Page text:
Making a Trade - Cashout's Trading Interface
This is the main trading interface on Cashout. From here you have all the basic information and functionalities required to make a trade.
Let's take a look at the key features 1 by 1.
These symbols at the top of the screen represent currency pairs. Currency pairs are what you are trading on Cashout. Basically, all trades always involve two currencies.
Let’s take the example. When you make an Australian Dollar (AUD) to United States Dollar (USD) trade, you are basically selling your USD and using it to buy AUD. Once purchased, you wait for the exchange rate to change and then sell your AUD and buy USD at a profit. Confused? No worries, you can learn everything you need to know in this article, dedicated to currency pairs.
You can change the currency pairs you want to trade by clicking on the flags. This takes you to the Markets Window.
This is the Markets Window. From here you can select from among all of the currency pairs available to trade on Cashout.
The bar next to each currency pair represents the pairs volatility, or the current fluctuation in the exchange rate. Basically, the higher the volatility the more traders are trading that particular pair, and the more the action. Cashout automatically ranks tradable currencies by their current volatility.
This is the amount of money you have to make trades. You can trade either a portion of the balance or all of it. In case you run out of money, Cashout offers many ways to get additional currency.
You might notice that your balance has a $ symbol in front of it. These are not real United States Dollars (USD), but simulated $. Because the USD represents 80% of currency trades world wide, it makes sense that Cashout uses the USD as its base currency.
This bubble represents the exchange rate. It is the cost of buying or selling the currency pair you want to exchange. The exchange rate is in constant fluctuation, meaning that your goal is to predict the direction that the exchange rate will go (up or down).
The exchange rate can be broken down into three parts. The first part (before the decimal) is the Dollar amount. The two decimal places to the right of the decimal represent the cents. So in the above example we see that buying 1 euro would cost 1 US dollar and 6 cents.
So what is with those other 3 numbers? They seem a bit odd…
The last three numbers are fractions of a cent. Unlike in your local supermarket, currency rates are not quoted in cents. The third decimal place is 1/100th of a cent, the fourth decimal place is 1/1000th of a cent (also known as a “pip”), and the fifth decimal place represents 1/10,000th of a cent (also known as a “pipette”).
Pips and pipetstes may seem at first as something totally crazy… I mean 1 cent is 1 cent, it is hardly worth anything at all. Well, that is not totally true! Let’s say you are trading 100,000 USD. In this case, every single movement of a pip is worth $10 (.0001 x 100,000 = $10). This means that these little tiny number can actually have a huge impact on how you make money with ForEx. You can learn more about how this works in this dedicated lesson.
The chart is the main tool you use to make a decision on a trade. The chart displays the fluctuations of the currency rate in the recent past. Your job is to read the chart and attempt to decide in which direction the exchange rate is currently moving.
Cashout uses real-time exchange rates from real ForEx markets. The data displayed in our chart is therefore accurate and live!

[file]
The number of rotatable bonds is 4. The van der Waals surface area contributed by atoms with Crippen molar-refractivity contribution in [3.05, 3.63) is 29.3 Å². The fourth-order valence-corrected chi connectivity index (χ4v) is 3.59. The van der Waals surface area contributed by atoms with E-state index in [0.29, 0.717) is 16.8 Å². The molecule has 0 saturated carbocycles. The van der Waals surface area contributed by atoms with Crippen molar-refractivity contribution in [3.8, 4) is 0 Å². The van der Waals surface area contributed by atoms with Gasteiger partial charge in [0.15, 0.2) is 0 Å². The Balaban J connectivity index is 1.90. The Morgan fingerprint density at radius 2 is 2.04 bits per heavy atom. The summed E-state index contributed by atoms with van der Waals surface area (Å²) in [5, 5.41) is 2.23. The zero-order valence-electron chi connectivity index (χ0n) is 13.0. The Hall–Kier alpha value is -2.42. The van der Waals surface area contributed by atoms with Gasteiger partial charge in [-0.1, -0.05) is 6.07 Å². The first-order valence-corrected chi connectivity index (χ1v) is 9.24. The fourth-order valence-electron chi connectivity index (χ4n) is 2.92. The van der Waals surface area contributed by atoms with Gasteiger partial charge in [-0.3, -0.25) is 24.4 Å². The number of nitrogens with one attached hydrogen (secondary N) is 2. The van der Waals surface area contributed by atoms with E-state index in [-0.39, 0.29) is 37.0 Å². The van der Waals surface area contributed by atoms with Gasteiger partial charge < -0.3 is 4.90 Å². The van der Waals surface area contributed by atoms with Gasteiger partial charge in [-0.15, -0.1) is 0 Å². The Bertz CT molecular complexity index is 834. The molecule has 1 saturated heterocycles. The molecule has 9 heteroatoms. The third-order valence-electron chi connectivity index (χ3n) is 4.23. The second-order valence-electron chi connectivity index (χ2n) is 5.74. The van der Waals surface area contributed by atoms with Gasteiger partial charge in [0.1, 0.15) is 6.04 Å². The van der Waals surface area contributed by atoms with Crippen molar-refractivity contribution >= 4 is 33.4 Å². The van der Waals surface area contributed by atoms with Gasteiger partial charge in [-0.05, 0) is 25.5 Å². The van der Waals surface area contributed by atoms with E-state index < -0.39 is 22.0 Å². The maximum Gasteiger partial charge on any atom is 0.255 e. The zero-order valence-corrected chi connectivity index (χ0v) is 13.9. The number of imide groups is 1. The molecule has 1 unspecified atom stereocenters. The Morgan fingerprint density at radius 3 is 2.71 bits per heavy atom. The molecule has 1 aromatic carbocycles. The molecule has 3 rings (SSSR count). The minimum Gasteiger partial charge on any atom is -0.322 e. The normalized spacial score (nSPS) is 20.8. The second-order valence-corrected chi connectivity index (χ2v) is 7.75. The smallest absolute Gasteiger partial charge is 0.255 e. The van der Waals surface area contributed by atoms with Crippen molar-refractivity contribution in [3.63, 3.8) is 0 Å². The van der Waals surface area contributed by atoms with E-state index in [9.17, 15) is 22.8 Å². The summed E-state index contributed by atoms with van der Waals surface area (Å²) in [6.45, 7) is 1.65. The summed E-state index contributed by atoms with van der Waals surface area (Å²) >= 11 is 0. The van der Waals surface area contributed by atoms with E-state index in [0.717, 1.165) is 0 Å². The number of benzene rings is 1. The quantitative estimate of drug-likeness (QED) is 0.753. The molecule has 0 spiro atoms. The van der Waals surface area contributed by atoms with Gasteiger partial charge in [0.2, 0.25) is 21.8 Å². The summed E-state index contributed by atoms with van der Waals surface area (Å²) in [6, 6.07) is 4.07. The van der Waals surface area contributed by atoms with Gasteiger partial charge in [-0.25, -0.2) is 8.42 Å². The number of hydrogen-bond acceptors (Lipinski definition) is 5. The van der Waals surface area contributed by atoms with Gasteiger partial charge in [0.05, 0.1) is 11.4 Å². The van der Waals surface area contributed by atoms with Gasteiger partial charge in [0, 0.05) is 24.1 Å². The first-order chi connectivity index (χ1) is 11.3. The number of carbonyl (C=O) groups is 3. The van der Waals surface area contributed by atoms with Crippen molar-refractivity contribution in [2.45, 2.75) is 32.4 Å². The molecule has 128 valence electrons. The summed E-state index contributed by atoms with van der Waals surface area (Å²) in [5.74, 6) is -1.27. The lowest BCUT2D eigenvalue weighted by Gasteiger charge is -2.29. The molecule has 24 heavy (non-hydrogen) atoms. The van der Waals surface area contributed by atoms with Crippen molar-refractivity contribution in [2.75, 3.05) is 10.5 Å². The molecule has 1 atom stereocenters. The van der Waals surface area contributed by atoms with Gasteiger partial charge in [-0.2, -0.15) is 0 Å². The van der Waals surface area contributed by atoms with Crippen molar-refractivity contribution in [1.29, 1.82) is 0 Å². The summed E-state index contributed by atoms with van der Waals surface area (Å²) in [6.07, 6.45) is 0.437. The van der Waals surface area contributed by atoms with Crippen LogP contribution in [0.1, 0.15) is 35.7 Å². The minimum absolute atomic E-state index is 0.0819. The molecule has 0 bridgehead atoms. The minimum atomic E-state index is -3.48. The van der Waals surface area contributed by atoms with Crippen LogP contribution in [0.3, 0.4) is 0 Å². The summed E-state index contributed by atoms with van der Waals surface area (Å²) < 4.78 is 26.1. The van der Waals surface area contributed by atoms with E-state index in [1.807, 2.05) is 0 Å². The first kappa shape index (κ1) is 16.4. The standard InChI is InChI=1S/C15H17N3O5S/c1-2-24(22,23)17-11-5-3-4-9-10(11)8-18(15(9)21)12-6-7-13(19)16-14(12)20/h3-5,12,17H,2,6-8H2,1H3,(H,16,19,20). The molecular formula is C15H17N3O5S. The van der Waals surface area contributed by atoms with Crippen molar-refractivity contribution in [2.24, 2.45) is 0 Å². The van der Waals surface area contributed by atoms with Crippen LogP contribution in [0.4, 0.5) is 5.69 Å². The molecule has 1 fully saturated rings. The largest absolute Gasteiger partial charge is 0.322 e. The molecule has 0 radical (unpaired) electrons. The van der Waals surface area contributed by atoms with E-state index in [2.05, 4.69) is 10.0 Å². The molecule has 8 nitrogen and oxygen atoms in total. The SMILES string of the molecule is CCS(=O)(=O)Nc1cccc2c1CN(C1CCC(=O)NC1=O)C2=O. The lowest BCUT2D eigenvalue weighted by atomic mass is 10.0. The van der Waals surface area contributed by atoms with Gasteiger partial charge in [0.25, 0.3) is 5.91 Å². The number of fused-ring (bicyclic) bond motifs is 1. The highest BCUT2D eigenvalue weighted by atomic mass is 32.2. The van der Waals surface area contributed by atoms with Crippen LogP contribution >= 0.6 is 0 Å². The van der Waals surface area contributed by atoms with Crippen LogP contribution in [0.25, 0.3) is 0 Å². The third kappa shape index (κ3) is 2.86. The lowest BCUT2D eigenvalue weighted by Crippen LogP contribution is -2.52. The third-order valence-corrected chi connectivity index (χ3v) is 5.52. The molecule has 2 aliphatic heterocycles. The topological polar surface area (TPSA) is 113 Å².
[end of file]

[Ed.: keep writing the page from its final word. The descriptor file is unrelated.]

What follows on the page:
This is the amount of your total balance that you invest in a trade. The Trade Amount is important for two reasons: (1) It is not only the amount of your balance you want to invest in the trade, it is also (2) the maximum amount you can lose during a single trade. In other words, the Trade Amount is also the maximum risk you take.
For example, if you trade $1000, and your trade goes bad, the maximum amount of your balance that you can lose is $1000.
Use the trade amount carefully so that you always have enough balance to keep trading in case things go poorly with one trade.
The booster, also known as a Leverage Multiplier, is how you can make serious money currency trading.
Let’s say you want to make a trade of $1000. However, by trading only $1000, it is unlikely that you will make very much money. In order to make better profits, a broker will lend you additional money to make your trade. This is the booster.
Let’s say you use a booster (leverage multiplier) of x 100 to make your trade. Continuing with our example, the amount of money you actually use in the trade is $100,000, or your $1000 trade amount multiplied by 100. In this case, you put in $1000, and Cashout put in $99,000. If you make a profit, you get to keep it. If you make a loss, it is subtracted from your $1000 trade amount. Your trade will end if your loss exceeds $1000.
In other words, boosters are they key to making money with currency trading. For a small investment on your end, you can reap huge rewards. However, keep in mind that the higher the booster the greater the risk. So adjust your booster at your discretion.
The timer sets the maximum amount of time you have to complete a trade. The Timer is a feature unique to Cashout. Most currency brokers do not use a timer. Cashout uses a timer as to make the application more interesting, by encouraging quick decision making.
Rise or Fall
Your job as a currency trader is to determine if the exchange rate will rise or fall. If you think that the rate will go up, then you select "RISE". If you think that the exchange rate will fall, then you select "FALL".
If you choose "RISE" and the exchange rate moves up, then you will turn a profit. However, if the exchange rate falls, you will lose money. The decision is up to you!
Next up, what is going on when your trade is active.